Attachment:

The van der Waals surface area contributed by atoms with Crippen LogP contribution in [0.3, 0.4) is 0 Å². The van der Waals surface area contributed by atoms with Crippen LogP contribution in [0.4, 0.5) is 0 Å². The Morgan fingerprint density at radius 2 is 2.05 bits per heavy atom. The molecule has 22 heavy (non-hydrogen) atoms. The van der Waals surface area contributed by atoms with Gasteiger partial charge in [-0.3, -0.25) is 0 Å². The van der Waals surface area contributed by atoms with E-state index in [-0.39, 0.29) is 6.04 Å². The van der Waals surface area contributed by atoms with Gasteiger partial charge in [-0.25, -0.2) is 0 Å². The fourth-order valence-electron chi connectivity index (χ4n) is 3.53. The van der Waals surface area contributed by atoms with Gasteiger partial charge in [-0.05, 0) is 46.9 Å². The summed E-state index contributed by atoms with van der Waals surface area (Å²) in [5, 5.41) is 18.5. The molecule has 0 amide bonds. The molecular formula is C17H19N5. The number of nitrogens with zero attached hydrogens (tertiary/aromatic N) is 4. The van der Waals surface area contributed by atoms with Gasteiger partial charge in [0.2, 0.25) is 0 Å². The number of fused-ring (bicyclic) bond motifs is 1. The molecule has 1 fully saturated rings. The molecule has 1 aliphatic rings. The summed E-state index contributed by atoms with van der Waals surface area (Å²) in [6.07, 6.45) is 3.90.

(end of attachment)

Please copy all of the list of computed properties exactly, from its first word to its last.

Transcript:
The van der Waals surface area contributed by atoms with Crippen LogP contribution in [0.3, 0.4) is 0 Å². The van der Waals surface area contributed by atoms with Crippen LogP contribution in [0.4, 0.5) is 0 Å². The Morgan fingerprint density at radius 2 is 2.05 bits per heavy atom. The molecule has 22 heavy (non-hydrogen) atoms. The van der Waals surface area contributed by atoms with Gasteiger partial charge in [-0.3, -0.25) is 0 Å². The van der Waals surface area contributed by atoms with E-state index in [-0.39, 0.29) is 6.04 Å². The van der Waals surface area contributed by atoms with Gasteiger partial charge in [-0.25, -0.2) is 0 Å². The fourth-order valence-electron chi connectivity index (χ4n) is 3.53. The van der Waals surface area contributed by atoms with Gasteiger partial charge in [-0.05, 0) is 46.9 Å². The summed E-state index contributed by atoms with van der Waals surface area (Å²) in [5, 5.41) is 18.5. The molecule has 0 amide bonds. The molecular formula is C17H19N5. The number of nitrogens with zero attached hydrogens (tertiary/aromatic N) is 4. The van der Waals surface area contributed by atoms with Gasteiger partial charge in [0.2, 0.25) is 0 Å². The number of fused-ring (bicyclic) bond motifs is 1. The molecule has 1 fully saturated rings. The molecule has 1 aliphatic rings. The summed E-state index contributed by atoms with van der Waals surface area (Å²) in [6.07, 6.45) is 3.90.